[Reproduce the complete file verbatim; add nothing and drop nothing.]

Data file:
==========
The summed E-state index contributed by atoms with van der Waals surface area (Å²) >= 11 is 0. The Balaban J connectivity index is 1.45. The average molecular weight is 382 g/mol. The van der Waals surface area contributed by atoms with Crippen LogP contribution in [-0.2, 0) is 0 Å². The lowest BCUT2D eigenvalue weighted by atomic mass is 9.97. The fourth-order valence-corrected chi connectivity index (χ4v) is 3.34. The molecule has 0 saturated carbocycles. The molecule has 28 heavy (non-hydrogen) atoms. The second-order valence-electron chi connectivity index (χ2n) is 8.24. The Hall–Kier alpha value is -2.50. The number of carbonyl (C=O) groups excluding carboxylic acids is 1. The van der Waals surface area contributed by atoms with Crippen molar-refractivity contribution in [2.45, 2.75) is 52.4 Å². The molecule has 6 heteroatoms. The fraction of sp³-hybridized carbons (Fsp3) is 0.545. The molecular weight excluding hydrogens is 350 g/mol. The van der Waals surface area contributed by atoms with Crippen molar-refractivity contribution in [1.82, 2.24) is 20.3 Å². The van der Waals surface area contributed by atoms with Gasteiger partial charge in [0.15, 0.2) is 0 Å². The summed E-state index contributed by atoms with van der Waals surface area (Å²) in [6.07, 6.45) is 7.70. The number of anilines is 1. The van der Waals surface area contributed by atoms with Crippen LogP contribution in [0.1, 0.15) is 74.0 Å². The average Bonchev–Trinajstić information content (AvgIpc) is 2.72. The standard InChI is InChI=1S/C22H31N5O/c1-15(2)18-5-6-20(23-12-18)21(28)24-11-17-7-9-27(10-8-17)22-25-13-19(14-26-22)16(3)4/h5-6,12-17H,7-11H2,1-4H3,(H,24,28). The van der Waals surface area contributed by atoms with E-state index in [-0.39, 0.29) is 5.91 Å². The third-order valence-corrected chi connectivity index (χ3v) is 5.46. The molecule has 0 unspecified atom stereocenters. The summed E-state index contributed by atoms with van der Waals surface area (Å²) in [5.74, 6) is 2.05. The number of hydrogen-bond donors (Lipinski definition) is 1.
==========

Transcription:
The summed E-state index contributed by atoms with van der Waals surface area (Å²) >= 11 is 0. The Balaban J connectivity index is 1.45. The average molecular weight is 382 g/mol. The van der Waals surface area contributed by atoms with Crippen LogP contribution in [-0.2, 0) is 0 Å². The lowest BCUT2D eigenvalue weighted by atomic mass is 9.97. The fourth-order valence-corrected chi connectivity index (χ4v) is 3.34. The molecule has 0 saturated carbocycles. The molecule has 28 heavy (non-hydrogen) atoms. The second-order valence-electron chi connectivity index (χ2n) is 8.24. The Hall–Kier alpha value is -2.50. The number of carbonyl (C=O) groups excluding carboxylic acids is 1. The van der Waals surface area contributed by atoms with Crippen molar-refractivity contribution in [2.45, 2.75) is 52.4 Å². The molecule has 6 heteroatoms. The fraction of sp³-hybridized carbons (Fsp3) is 0.545. The molecular weight excluding hydrogens is 350 g/mol. The van der Waals surface area contributed by atoms with Crippen molar-refractivity contribution in [1.82, 2.24) is 20.3 Å². The van der Waals surface area contributed by atoms with Gasteiger partial charge in [0.15, 0.2) is 0 Å². The summed E-state index contributed by atoms with van der Waals surface area (Å²) in [6.07, 6.45) is 7.70. The number of anilines is 1. The van der Waals surface area contributed by atoms with Crippen LogP contribution in [0.1, 0.15) is 74.0 Å². The average Bonchev–Trinajstić information content (AvgIpc) is 2.72. The standard InChI is InChI=1S/C22H31N5O/c1-15(2)18-5-6-20(23-12-18)21(28)24-11-17-7-9-27(10-8-17)22-25-13-19(14-26-22)16(3)4/h5-6,12-17H,7-11H2,1-4H3,(H,24,28). The van der Waals surface area contributed by atoms with E-state index in [-0.39, 0.29) is 5.91 Å². The third-order valence-corrected chi connectivity index (χ3v) is 5.46. The molecule has 0 unspecified atom stereocenters. The summed E-state index contributed by atoms with van der Waals surface area (Å²) in [5.74, 6) is 2.05. The number of hydrogen-bond donors (Lipinski definition) is 1.